Pettis agrees that “China buys dollars, a floating currency, for the same reason that France bought sterling – to support its manufacturing sector.” But, he argues, “the undervalued RMB feeds into the domestic imbalances that Beijing is trying to reverse and so it must continue to rise.” Pettis explains that unlike France in the 1930s, China will not face a loss as the RMB gains value unless the U.S. acts to depreciate the purchasing power of the dollar – which Pettis does not expect to happen. He expects the value of China’s reserves to remain unchanged in terms of the country’s purchasing power abroad. (Foreign holdings can only be used to make purchases abroad.)
“There will of course be losses for the PBoC as the RMB appreciates, because all of its dollar reserves are funded by RMB borrowing,” Pettis concedes. But “these losses will be matched by an increase in the purchasing power of Chinese households.” Therefore, Pettis believes it is unlikely China will be pushed into the precarious position France faced. He explains that even if China did start to feel concerned about the value its dollars, it would be reluctant to reduce its foreign holdings because the value of the RMB would soar, severely hurting the country’s export sector.
Another parallel between the two nations is urbanization. As France grew in the 1920s, there was a notable increase in urbanization. But by late 1934, urbanization had begun to reverse. “Urbanization is almost always pro-cyclical,” according to Pettis. “It speeds up during times of growth and slows down or even reverses when the economy stops growing.” This same theory could certainly be applied to China, which has seen an increase in urbanization along with its export driven growth. Pettis stated that he “would be surprised if we did not see the same [reversal] happen in China.”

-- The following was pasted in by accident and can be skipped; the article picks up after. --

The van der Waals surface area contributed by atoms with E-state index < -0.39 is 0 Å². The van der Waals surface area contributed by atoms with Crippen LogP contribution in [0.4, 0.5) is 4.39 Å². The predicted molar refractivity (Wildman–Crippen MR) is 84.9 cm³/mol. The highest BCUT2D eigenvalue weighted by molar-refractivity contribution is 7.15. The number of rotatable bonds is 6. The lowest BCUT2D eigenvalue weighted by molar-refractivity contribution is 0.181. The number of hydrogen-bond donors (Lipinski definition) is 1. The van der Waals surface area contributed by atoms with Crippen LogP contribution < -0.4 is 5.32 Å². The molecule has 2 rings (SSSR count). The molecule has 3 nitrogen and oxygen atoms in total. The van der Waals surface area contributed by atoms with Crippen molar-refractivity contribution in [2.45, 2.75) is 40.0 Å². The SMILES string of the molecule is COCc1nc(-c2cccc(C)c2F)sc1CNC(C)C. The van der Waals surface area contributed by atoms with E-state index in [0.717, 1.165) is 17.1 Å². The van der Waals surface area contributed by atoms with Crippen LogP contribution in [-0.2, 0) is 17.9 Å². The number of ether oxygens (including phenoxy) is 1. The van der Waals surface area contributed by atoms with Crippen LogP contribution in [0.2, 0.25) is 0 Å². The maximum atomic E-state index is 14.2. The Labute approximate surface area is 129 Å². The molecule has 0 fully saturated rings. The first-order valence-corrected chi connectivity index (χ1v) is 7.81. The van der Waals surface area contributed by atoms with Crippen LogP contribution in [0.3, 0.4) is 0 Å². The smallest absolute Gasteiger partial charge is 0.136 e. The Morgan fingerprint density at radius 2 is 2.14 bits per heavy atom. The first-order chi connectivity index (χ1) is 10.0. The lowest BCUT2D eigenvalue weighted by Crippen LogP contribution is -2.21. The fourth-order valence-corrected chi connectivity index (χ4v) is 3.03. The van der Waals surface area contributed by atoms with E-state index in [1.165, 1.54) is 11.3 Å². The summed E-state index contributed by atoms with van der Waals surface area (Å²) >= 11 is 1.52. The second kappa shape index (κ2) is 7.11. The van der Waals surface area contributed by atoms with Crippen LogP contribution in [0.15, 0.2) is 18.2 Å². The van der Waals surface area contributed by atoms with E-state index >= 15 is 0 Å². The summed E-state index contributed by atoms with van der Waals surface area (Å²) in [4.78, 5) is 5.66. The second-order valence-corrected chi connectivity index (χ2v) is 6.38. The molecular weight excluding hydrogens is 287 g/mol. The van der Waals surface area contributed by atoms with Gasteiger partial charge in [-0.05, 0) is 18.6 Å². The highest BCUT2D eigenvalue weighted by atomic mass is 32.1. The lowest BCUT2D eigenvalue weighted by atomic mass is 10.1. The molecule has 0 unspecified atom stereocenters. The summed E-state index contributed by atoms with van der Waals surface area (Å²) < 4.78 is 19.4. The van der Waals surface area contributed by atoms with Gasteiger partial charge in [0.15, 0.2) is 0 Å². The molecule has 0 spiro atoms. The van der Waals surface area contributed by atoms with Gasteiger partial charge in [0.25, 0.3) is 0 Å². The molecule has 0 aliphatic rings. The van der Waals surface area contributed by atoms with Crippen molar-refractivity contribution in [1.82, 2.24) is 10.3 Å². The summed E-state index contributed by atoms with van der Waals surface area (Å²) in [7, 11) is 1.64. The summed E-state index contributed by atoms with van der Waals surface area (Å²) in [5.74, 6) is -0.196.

One of the main differences between these two nations is that China faces asset bubbles, particularly in real estate values. Pettis explained that until Poincaré stabilized the franc at 80% below its pre-war level, France faced substantial balance-of-payments pressures due to uncertainty and weakness in its economy. With high interest rates and a struggling economy, France was not susceptible to an asset bubble. In China, according to Pettis, the accumulation of foreign reserves is part of massive monetary expansion. Due to artificially low interest rates, an asset bubble was essentially inevitable.
The overall parallel between France and China holds true in that both nations devalued their currencies to build their export sectors. This allowed both countries to increase GDP, expand urbanization and accumulate more foreign reserves as they moved into internationally influential positions. But it is not a perfect parallel, given that differing global environments make it unlikely China will replicate France’s downfall.
Ultimately, France’s decline prior to the Great Depression was because its export sector could not generate continued economic growth, and its devalued currency led to high inflation and political unrest. China may someday face a crisis of slower growth and higher inflation, but it doesn’t today.
Marianne Brunet is an associate editor with Advisor Perspectives.